Wow. Our experiment is off to a great start—let's see if we can finish it off sooner than expected.
Black people aren't willing to jettison their multigenerational aversion to the Republican Party over President Barack Obama's embrace of marriage equality, according to the latest poll from Pew.
About half of Americans (52 percent) say Obama's marriage stance didn't affect their view of him, while 25 percent say it made them see Obama less favorably and 19 percent say they looked upon him more favorably. Those viewing Obama less favorably tend to be older and/or Republicans, the latter having finally decided that there's definitely no way they're voting for a communist Muslim who also endorses same-sex marriage.
The nation's collective shoulder shrug, however, becomes even more pronounced among black voters, 68 percent of whom say their view of Obama was unaffected. The trend line for approval of same-sex marriage has risen sharply for Americans as a whole, and black voters are no exception: According to Pew study released in April, while 67 percent of black voters opposed same-sex marriage in 2004, the number has dropped to 49 percent. Opposition fell from 60 to 43 percent among Americans generally over the same period.
Perhaps even more indicative of the direction black voters are heading, a Washington Post/ABC poll released Tuesday shows a larger percentage of whites (48 percent) disapproving of Obama's decision than blacks (37 percent) despite the fact that polls have consistently shown black voters more opposed to marriage equality on average. The fifty-seven percent of black voters who approve are even more likely to approve strongly (31 percent) of Obama's decision than the population as a whole (28 percent). If I were to hazard a guess, I'd say that black voters, more favorably disposed towards the president, are more likely to see Obama as having taken a risky stance on principle even if they disagree with his conclusion.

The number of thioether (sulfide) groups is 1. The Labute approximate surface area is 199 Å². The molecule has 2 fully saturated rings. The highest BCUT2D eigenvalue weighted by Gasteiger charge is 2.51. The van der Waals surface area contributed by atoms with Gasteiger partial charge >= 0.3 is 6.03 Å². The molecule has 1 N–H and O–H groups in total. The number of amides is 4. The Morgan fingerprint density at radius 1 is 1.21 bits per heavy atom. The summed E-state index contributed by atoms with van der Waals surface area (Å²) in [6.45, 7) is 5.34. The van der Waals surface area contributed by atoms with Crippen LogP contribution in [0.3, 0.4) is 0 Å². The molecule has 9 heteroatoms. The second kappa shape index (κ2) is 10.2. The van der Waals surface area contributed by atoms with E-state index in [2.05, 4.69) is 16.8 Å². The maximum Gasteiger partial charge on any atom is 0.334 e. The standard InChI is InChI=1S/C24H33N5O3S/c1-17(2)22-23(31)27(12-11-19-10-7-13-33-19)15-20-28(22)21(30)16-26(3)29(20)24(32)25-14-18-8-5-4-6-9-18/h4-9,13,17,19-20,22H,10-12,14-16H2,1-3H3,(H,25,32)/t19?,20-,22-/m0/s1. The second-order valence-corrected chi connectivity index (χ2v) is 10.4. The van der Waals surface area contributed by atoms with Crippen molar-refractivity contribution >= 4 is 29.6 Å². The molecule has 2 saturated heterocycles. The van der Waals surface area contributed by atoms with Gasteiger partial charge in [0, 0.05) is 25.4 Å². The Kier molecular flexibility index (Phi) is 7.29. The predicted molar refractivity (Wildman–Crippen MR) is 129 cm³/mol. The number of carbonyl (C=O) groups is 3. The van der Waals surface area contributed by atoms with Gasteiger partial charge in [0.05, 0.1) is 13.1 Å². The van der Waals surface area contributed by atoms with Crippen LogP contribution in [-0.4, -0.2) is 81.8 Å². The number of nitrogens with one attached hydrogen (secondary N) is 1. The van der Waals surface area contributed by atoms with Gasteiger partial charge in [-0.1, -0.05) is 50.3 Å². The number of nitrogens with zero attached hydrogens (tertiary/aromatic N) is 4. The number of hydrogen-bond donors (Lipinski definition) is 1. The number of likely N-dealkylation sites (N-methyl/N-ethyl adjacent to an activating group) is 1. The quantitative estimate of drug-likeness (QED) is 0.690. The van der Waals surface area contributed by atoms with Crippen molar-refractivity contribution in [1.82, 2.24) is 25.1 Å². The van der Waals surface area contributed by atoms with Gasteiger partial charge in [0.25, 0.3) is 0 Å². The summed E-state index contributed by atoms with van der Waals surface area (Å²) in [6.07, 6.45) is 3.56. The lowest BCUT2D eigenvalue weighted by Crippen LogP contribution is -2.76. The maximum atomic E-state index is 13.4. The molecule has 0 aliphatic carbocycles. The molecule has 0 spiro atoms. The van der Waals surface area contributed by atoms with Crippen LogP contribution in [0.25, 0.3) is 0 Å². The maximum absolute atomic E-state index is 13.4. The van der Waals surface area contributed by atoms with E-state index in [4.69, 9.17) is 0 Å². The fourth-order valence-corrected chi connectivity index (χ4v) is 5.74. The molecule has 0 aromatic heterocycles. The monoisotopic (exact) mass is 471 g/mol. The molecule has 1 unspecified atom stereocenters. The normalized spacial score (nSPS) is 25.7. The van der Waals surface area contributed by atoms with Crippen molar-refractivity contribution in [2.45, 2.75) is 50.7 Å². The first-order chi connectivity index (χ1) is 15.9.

Of course, both Pew and the WaPo/ABC poll have a relatively large margin of error among black voters (11 and 12 points, respectively) and it's possible that getting hammered in the pulpits of black churches from now till November could erode Obama's numbers and convince some of the president's more conservative-minded black supporters to stay home. Ultimately, though, the number of black voters who decide to vote against Obama on the basis of same-sex marriage is most likely marginal, since from big-city mayors to members of Congress, we have yet to see a black Democrat ousted from office on the basis of his or her support for same-sex marriage. Black voters, like other Americans, are evolving on marriage equality pretty rapidly—if anything, Obama's endorsement of same-sex marriage is likely to speed the process.